SHIP CLASS: Armored Troop Carrier - ATC
SHIPS-IN-CLASS (300): Not Applicable.
PROPULSION: 2 x Detroit Diesel 64HN9 engines developing 220 horsepower each @ 2,100rpm to 1 x shaft.
Detailing the development and operational history of the Armored Troop Carrier (ATC) Armored Troop Carrier / Riverine Assault.
Entry last updated on 7/27/2017.
Authored by JR Potts, AUS 173d AB. Content ©www.MilitaryFactory.com.
The United States Navy, much like the French Navy before it during the First Indochina War, saw the importance of controlling and using the many streams and rivers of South Vietnam for war fighting and resupply. The purpose of the Armored Troop Carrier (or "ATC") was therefore twofold - first to move US Army and ARVN troops and, second, to service the fire team boats and other gasoline-powered watercraft on the rivers of Viet Nam. During a standard operation, troops were carried into battle in the Navy's ATCs, which were conventional landing craft, armored to safeguard against heavy fire they often were exposed to from canceled enemy positions onshore. These armored boats could carry a fully equipped infantrymen platoon of 40 men on any waterway with a depth of 5 feet or more.
The ATC boats converted from LCM-6 landing craft developed in the 1950s for ship-to-ship and ship-to-shore use. The converted LCM designs added 0.25 inch armor plating in many areas to protect the superstructure from critical damage caused by rockets. The upgraded armored ATC made up about half of the river craft deployed by the United States during the Vietnam War, in effect making the ATC the "workhorse" of the river war. Some ATCs had helicopter decks added and became ATC(H). These installations allowed helicopters to land on the boats themselves for swift evacuation of wounded soldiers. The Mobile Riverine Force (MRF) started with three basic boat types: (1) the ATC boat ("Tango Boat") - this served as the most useful boat; (2) the "Monitor", a floating artillery platform of the MRF and, (3) the Command and Communications Boat (CCB), the so-called "Charlie Boat". Each squadron of boats had a Tango boat converted into a boat for refueling to be used by all of the above.
Armored Troop Carrier (ATC) (Cont'd)
Armored Troop Carrier / Riverine Assault
The ATCs fuel capacity (using fuel oil or gasoline) was 1,200 gallons with space for 300 gallons of lube oil with a mixing tank holding 500 gallons. The boat was equipped with a portable tank and transfer pump that required hoses for the fuel exchange. The ATC full load displacement was 155,000 lbs with a cargo weight of 130,000 lbs. A sling was installed for hoisting fuel containers onboard. She maintained a semi-flat bottom with 2 x 6-cylinder diesel engines each having 225 horsepower at 2,100 rpm for emergency use and 165 horsepower at 1,800 rpm for continued use. ATCs fielded 2 x 24-inch D by 17-inch P by a 2-inch bore with a right-hand rotation propellers. The cargo well was 9'6" x 22'6" with a clear overhead and 9'6" x 31' 6" with a clear dock.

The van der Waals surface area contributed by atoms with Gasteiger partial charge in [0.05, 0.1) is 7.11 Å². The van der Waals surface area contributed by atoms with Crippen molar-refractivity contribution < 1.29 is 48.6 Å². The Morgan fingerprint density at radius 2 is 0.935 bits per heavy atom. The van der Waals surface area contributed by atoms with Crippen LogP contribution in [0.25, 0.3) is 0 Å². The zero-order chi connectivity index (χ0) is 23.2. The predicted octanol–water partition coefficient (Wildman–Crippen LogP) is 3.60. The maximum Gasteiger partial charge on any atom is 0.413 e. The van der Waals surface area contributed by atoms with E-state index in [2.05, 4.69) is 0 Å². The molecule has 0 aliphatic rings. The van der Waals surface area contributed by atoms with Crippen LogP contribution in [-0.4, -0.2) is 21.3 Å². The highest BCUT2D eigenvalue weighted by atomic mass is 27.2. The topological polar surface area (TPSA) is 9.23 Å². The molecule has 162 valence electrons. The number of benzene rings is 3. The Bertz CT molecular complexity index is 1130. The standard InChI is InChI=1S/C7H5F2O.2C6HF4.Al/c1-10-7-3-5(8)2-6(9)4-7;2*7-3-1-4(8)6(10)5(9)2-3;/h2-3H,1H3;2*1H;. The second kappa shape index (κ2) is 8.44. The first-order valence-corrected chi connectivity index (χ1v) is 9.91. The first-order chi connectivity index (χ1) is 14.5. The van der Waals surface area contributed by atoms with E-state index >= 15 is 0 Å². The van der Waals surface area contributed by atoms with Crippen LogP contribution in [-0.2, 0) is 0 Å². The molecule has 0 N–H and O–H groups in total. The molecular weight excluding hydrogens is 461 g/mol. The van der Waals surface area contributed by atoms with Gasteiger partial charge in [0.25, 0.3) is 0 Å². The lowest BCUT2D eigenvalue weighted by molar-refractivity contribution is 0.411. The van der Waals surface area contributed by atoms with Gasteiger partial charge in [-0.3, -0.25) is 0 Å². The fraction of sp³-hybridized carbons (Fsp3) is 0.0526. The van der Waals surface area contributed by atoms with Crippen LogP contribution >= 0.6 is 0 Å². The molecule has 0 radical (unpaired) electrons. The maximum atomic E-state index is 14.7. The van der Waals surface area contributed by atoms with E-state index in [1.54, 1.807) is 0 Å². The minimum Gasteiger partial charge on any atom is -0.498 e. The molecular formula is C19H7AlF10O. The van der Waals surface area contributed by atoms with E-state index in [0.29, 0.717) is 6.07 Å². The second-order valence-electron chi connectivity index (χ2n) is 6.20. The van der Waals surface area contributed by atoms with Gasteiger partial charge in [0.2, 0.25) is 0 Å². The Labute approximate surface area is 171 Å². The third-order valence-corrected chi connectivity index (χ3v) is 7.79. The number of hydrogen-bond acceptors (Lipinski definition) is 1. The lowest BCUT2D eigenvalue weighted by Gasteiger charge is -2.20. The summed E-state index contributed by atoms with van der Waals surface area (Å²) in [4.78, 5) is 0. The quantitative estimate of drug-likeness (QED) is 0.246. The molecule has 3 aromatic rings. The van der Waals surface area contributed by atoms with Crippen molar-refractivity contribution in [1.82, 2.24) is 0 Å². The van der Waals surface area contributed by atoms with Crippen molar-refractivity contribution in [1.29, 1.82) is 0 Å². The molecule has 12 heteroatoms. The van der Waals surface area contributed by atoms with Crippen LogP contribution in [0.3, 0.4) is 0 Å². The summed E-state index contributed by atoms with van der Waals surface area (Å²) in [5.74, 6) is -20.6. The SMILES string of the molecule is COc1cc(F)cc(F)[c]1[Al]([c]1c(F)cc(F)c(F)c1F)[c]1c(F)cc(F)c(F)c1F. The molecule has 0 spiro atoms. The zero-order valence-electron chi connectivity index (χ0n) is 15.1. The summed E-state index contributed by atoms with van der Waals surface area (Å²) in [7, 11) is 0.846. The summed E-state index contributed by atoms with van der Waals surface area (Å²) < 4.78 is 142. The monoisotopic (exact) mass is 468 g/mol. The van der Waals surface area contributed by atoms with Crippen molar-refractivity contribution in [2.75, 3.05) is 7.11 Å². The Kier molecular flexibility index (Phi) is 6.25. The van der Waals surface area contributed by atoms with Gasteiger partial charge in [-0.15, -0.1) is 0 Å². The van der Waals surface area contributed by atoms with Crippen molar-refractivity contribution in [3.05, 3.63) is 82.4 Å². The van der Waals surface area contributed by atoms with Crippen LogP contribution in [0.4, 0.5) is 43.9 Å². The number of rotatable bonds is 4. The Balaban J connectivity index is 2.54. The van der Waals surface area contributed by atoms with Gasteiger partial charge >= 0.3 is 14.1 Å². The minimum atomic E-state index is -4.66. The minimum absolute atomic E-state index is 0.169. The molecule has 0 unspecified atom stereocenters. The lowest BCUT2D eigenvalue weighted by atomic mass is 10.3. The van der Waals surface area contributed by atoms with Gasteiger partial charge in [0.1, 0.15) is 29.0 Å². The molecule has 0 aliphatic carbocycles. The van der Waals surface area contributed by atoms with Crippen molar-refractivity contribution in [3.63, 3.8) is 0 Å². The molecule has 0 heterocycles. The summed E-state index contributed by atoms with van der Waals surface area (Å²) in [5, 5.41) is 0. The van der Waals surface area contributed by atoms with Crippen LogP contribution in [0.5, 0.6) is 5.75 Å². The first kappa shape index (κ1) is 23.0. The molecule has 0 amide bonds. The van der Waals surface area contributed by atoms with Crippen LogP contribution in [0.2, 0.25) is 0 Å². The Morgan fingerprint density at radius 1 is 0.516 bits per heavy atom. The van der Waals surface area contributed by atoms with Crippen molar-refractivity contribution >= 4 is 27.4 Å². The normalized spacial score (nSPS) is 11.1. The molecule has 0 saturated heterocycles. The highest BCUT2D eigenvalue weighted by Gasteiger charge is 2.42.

All Tango boats had a distinctive lowering bow ramp used to deploy troops and load cargo to and from shorelines. The ATC could provide close support against enemy fire due to a shield of hardened steel armor. The vessel could carry an arsenal of weapons that made her available for most defensive- and offensive-minded missions. ATCs were typically fitted with 4 x 7.62mm M60 general purpose machine guns and 2 x 12.7mm Browning M2 heavy machine guns, 1 x 40mm Mk 19 rapid-fire automatic grenade launchers and 2 x 20mm cannons, these protected in armored pill boxes. The crew of seven also carried their personal weapons and large supplies of ammunition was kept on board. If the Monitor river craft were considered the "battleships" of Vietnam rivers then the Tango ATC boats were the "heavy cruisers".
The Tango boats participated in a memorable chapter of the United States Navy's river warfare that was a hard fought effort for control of the "green" and "brown" waterways of the Republic of Vietnam. The US Army's Mobile Riverine Force used the ATC to transport the Riverine Infantry Force throughout the Mekong Delta. In the early part of the war, Tango boats mainly transported troops of the 9th Infantry Division. When the decision came down to integrate, Vietnamese Army and Marine troops replaced the Americans on these Tango boats.
The Viet Cong guerrillas operated on the river on a daily basis and this led to fierce gun battles at very close quarters. The guerrillas used a multitude of boats (called "junks" and "sampans") that were capable of navigating in only a few inches of water and could travel practically unseen and unheard near the banks of the rivers. However, also operating in these inland river areas was the joint Army and Navy Mobile Riverine Force. This force consisted of ATC's and heavily armed and armored monitors along with support boats that moved combat troops from the US Army's 9th Infantry Division into combat.
The ACT's were able to deploy troops on the flanks and to the rear of communist elements in an effort to defeat the enemy forces. After many years of war, the enemy had begun to find ways to counter the allied river patrol effort - the Viet Cong started using smaller rivers and canals to move their supplies. As such, the main force of the North Vietnamese Army and Viet Cong learned to avoid direct contact with the more powerful Mobile Riverine Force.
To secure the Mekong Delta in Vietnam, the American and Vietnamese river units fought well and hard against a tough Vietnamese communist enemy. In 1975 the Vietnam War ended in failure for the Republic of Vietnam and, by extension, the United States. However, the experience and brave work of the ATC crews, and that of her sister type ships, provided the military with valuable knowledge of riverine warfare for possible future application.